Pantone hopes its ‘life-affirming’ colour of the year will make everyone feel better

Citing consumers’ desire for real human connections amid an
increasingly negative social media landscape, the trend
forecasters and colour experts at Pantone have selected Living
Coral, a “life-affirming” and “nurturing” shade, as 2019’s
colour of the year. The announcement was made Wednesday at Art
Basel Miami Beach.

“With everything that’s going on today, we’re looking for those
humanizing qualities because we’re seeing online life
dehumanizing a lot of things,” Laurie Pressman, the Pantone
Color Institute’s vice president, told the Associated Press.
“We’re looking toward those colours that bring nourishment and
the comfort and familiarity that make us feel good.”

Since 2000, Pantone has been analyzing cultural trends in order
to predict what colour will be ubiquitous in the art, fashion
and design worlds in the coming year. But more recently, the
company has hinted that it’s hoping to influence society, too.
“The Pantone Color of the Year has come to mean so much more
than ‘what’s trending’ in the world of design; it’s truly a
reflection of what’s needed in our world today,” Pressman
explained last year.

Last December, the company selected Ultra Violet, a
“dramatically provocative and thoughtful purple shade” inspired
by Prince and reminiscent of grape soda, as its colour of the
year for 2018. A company executive noted at the time that the
colour combined blue and red, “two shades that are seemingly
diametrically opposed.” For some, the announcement read as a
coded call for bipartisanship in a period of political

Previous announcements have been less subtle: In 2017, the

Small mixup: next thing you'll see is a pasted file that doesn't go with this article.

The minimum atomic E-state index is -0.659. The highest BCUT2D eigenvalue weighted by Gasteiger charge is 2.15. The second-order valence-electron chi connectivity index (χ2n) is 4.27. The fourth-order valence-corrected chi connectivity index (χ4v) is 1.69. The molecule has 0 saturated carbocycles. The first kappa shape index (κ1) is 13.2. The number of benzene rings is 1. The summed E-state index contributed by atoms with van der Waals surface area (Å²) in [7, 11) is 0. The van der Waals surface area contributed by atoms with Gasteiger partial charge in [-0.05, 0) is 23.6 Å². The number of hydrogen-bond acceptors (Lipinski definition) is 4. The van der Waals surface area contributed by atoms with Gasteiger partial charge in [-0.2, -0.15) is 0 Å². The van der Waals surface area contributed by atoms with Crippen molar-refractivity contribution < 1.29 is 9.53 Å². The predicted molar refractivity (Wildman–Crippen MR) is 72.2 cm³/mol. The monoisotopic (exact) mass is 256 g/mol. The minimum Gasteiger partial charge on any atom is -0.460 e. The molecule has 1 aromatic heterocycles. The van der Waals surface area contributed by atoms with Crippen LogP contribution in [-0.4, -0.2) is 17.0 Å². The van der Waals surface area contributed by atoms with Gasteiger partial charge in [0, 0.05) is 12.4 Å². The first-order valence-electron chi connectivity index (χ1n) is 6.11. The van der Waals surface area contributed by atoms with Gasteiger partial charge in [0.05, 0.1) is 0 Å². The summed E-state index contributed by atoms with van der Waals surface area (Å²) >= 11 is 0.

colour of the year was Greenery, a bright spring green that
Pantone suggested would “provide us with the hope we
collectively yearn for amid a complex social and political
landscape.” And the year before that, the colour institute
chose two colours – a baby blue and a pale pink – citing
“societal movements toward gender equality and fluidity.”

Living Coral was chosen because it conveys a sense of optimism.
“In reaction to the onslaught of digital technology and social
media increasingly embedding into daily life, we are seeking
authentic and immersive experiences that enable connection and
intimacy,” the company explained in a news release, suggesting
that the orange-pink hue would offer “comfort and buoyancy in
our continually shifting environment.”

The tropically-inspired colour choice also deliberately evokes
undersea coral reefs, which are rapidly disappearing due to
climate change. Speaking to Quartz, Pressman said that the
environment had been the company’s “overriding influence” this

Sept. 12, 2018 file photo shows a model wearing a coral outfit
from the Marc Jacobs spring 2019 collection during Fashion Week
in New York.
Kevin Hagen/AP

Previous years’ choices have been somewhat divisive: Ultra
Violet, last year’s deep purple selection, was derided by
commenters on the home decorating blog Apartment Therapy as
“Barney-tastic” and “the absolute ‘it’ colour to paint your
room in the 6th grade.” As for Greenery, the colour of the year
for 2017, one interior decorator told The Washington Post that
it was “a bit acidic and would not be my choice for a wall
colour and would be unflattering with some skin tones.”

But the early reaction to Living Coral has been positive so far
– Glamour called it a “fantastic makeup shade,” while GQ
suggested that the warm, mellow hue “will cheer you up.” The
saturated tone complements most skin colours, Fast Company
noted, adding that coral invokes 1950s and 1960s Americana
“without the patriotic baggage of red, white, and blue.”

Will it solve the problems of the world? Probably not. But,
talking to the AP, Pressman described the colour as providing a
sense of “emotional nourishment.”

“It’s a big hug,” she said.

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